“Confused definition” means, “A biblical term is misunderstood in such a way that an essential biblical doctrine is distorted or rejected.”
Let’s look at several Watchtower examples.
I won’t go into detail refuting each one. Rather, my goal will be to identify them so you will know the sort of thing to look out for.
Example #1: “Resurrection”
On page 333 of Reasoning from the Scriptures (1984), the Watchtower correctly states: “Anastasis, the Greek word translated ‘resurrection,’ literally means ‘a standing up again’ and it refers to a rising up from death.”
But two sentences later it goes off track by inserting its own doctrines: “Resurrection involves a reactivating of the life pattern of the individual, which life pattern God has retained in his memory. According to God’s will for the individual, the person is restored in either a human or a spirit body and yet retains his personal identity, having the same personality and memories as when he died.”
Notice that the Watchtower explanation confuses matters by contradicting the definition it gave in the first sentence:
- In the Watchtower’s view, there is nothing that dies and then stands up again.
- It teaches a re-creation, not a resurrection.
- The Watchtower doesn’t believe resurrection is a reuniting of your soul with your body because it teaches that the soul is the same as the body.
- Instead, the Watchtower teaches that God creates a new body and implants his memories of the person’s “life pattern” into it (whatever that is), analogous perhaps to transferring software from one piece of computer hardware to another.
- In contrast, 1 Corinthians 15:37-38 compares resurrection to a seed producing a plant. The seed and the plant aren’t identical, but there is continuity. (I discussed this subject in detail in a post a couple years ago.)
Example #2: “Spirit”
In Reasoning from the Scriptures, 1984, p. 380, the Watchtower states that the Hebrew and Greek words for “spirit” (ruach and pneuma) “are used with reference to (1) wind, (2) the active life-force in earthly creatures, (3) the impelling force that issues from a person’s figurative heart and that causes him to say and do things in a certain way, (4) inspired utterances originating with an invisible source, (5) spirit persons, and (6) God’s active force, or holy spirit.”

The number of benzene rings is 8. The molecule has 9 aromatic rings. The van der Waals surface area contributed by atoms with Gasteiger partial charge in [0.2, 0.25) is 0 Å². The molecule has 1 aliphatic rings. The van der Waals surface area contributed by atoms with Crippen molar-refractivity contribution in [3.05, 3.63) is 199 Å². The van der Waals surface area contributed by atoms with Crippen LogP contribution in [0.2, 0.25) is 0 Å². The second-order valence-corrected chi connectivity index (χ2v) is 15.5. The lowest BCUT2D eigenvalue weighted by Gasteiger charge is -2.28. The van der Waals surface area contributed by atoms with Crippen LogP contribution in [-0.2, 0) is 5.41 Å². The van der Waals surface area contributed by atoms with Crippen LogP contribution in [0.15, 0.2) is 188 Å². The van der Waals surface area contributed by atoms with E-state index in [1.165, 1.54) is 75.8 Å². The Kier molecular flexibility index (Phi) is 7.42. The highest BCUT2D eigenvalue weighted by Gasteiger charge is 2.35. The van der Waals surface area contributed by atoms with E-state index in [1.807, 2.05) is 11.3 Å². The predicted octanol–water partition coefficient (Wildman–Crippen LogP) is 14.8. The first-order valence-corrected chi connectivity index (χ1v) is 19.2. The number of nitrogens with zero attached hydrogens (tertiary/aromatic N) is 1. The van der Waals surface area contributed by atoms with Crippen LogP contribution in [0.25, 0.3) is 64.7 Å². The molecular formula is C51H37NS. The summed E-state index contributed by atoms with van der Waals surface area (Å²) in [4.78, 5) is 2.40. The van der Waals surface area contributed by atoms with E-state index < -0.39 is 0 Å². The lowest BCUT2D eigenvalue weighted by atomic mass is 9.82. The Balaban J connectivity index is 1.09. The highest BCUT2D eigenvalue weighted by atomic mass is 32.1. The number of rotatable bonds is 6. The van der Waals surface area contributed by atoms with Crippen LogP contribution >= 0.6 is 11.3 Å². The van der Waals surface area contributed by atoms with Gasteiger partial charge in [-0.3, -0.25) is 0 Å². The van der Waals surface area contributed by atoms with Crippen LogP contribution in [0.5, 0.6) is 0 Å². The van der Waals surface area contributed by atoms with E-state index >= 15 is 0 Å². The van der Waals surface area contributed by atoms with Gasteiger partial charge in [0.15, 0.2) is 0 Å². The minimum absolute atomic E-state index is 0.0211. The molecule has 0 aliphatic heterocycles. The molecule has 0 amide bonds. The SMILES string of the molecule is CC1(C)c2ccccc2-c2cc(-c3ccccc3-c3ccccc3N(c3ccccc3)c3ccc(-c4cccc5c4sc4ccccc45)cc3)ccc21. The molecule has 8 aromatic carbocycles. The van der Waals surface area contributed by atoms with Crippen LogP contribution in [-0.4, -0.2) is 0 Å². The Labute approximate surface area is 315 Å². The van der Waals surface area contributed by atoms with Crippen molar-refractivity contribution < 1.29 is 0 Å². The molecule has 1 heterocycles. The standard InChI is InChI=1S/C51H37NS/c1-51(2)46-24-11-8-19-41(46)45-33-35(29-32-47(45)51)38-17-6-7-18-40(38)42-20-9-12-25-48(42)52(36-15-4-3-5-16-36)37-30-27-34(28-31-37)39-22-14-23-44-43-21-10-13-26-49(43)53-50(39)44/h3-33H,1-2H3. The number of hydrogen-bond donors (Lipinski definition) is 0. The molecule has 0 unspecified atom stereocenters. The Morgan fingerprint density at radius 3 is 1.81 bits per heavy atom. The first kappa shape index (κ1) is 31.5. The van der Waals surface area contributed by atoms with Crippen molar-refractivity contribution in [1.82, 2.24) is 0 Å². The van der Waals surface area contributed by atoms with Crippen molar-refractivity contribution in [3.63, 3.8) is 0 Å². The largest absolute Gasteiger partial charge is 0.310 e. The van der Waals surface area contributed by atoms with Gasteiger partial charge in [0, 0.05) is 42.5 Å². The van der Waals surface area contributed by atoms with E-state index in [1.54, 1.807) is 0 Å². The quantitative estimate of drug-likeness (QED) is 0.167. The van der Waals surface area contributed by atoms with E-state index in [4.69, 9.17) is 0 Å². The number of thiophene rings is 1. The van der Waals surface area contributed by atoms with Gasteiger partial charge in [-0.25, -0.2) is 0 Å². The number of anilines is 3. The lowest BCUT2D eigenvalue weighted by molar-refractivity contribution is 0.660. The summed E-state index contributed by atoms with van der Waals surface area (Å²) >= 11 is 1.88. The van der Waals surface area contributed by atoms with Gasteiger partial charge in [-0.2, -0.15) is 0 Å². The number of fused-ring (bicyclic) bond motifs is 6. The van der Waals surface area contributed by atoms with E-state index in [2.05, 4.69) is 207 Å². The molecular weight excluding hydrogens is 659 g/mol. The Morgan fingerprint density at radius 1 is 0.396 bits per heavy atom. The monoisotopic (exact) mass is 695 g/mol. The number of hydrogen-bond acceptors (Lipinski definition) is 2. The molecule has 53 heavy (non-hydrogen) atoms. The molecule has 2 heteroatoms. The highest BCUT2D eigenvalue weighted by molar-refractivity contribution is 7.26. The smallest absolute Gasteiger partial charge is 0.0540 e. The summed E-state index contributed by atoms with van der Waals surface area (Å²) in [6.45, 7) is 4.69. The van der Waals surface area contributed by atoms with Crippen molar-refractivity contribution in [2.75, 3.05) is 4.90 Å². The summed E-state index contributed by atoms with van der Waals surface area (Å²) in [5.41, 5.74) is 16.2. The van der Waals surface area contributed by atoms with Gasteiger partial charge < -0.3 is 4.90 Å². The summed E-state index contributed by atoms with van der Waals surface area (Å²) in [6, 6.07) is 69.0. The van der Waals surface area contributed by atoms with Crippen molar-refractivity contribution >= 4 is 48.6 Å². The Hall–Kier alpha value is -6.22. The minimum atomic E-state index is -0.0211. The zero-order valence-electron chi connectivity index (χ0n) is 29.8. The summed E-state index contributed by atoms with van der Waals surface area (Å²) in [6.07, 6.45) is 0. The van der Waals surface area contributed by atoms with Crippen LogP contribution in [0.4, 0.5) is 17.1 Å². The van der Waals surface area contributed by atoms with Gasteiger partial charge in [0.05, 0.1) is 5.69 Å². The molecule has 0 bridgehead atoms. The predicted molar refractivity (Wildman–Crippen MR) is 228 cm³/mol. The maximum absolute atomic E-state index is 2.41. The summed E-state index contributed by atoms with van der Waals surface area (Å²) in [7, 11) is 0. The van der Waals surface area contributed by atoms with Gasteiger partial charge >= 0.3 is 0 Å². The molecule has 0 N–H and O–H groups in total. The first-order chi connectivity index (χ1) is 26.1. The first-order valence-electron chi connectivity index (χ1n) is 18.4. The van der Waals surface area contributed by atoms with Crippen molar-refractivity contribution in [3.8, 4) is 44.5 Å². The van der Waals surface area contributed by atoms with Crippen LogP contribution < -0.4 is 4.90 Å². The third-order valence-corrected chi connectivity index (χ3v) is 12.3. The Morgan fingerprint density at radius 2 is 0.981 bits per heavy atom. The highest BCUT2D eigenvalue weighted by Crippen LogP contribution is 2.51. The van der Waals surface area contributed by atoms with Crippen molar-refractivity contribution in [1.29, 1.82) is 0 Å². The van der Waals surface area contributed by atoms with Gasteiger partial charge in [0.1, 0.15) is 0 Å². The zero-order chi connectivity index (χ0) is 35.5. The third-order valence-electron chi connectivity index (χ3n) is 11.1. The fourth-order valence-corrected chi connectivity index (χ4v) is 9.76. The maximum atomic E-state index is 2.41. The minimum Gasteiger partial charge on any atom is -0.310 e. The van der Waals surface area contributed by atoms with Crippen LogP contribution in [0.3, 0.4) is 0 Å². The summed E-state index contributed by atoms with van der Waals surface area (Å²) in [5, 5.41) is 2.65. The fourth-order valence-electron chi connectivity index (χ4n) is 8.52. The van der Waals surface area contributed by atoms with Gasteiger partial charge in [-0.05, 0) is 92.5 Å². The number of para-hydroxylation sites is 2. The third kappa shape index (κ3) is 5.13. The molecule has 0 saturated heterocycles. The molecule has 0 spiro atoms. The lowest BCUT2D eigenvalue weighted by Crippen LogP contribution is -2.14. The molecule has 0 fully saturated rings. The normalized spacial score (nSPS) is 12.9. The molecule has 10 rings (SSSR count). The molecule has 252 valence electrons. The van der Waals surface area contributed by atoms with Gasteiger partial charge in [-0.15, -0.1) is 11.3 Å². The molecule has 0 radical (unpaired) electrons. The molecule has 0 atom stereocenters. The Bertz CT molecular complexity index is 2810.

This is a typical Watchtower tactic. They cite Hebrew and Greek words. They include some meanings that are not objectionable. Then they add in meanings [(2) and (6) above] which are definitions of their own creation which are contrary to scripture.
- (2) describes human beings’ spirits in terms purely impersonal terms (“active life force”) and claims that they are no different from the impersonal forces that animate animals and fish.
- (6) defines “holy spirit” (note the lower case letters) as an impersonal, “active force” (thereby trying to refute the Trinity by its definition).
It repeats these definitions so often that Jehovah’s Witnesses think the Bible actually uses them. Even people who are just studying with Witnesses often quickly come to accept the definitions, not realizing that the Bible uses the terms quite differently.
Example #3: “Born again”
In the Bible, the new birth is an action by God by which a sinner is changed from the inside out and so is saved.
However, the Watchtower doesn’t mean that at all.
On page 76 of Reasoning from the Scriptures (1984), the Watchtower states: “Being born again involves being baptized in water (“born from water”) and begotten by God’s spirit (“born from . . . spirit”), thus becoming a son of God with the prospect of sharing in the Kingdom of God. (John 3:3-5) Jesus had this experience, as do the 144,000 who are heirs with him of the heavenly Kingdom.”
In Watchtower teaching, the new birth is God’s way of designating a person for spirit life in heaven, something the Watchtower says Jesus needed to have, even though he was sinless.
Elsewhere, the Watchtower adds this comment: “A relatively small number of Christians look forward to receiving ‘an incorruptible and undefiled and unfading inheritance’—the priceless privilege of ruling with Christ in heaven. (1 Pet. 1:3, 4) To receive that inheritance, these individuals must be ‘born again.’ (John 3:1-3)” (Watchtower, 5/15/2013, p. 27)
This is another example of the Watchtower inculcating its aberrant doctrines though the use of non-biblical definitions of Bible words and phrases.
Combatting This Error
Here are suggestions for detecting and avoiding the “confused definition” error.
- Never assume the Watchtower is using words the same way you do.
- Never assume the Watchtower defines terms the same way the Bible does.
- If the Watchtower gives several definitions for a word or phrase, don’t assume that all of the meanings are accurate just because some of them are.
- If a Watchtower teaching seems questionable to you, identify the key words and phrases and get Witnesses to give you the definitions they are using.
- When in doubt, get a Bible dictionary, look up the words and phrases, and compare them to the meanings given them by the Watchtower.
When talking with Jehovah’s Witnesses:
- Address definition conflicts as soon as you become aware of them.
- Define your terms and have Witnesses give you their definitions.
- If you can’t agree on definitions, make clear in your discussions what you believe the Bible means by the terms and show the Witnesses how the difference significantly affects Bible understanding.
In other words, be sure both you and the Witnesses understand what you are talking whenever you talk about it.
- Scripture Twisting: 20 Ways the Cults Misread the Bible, James W. Sire (InterVarsity Press, Downers Grove, Illinois, 1980), p. 158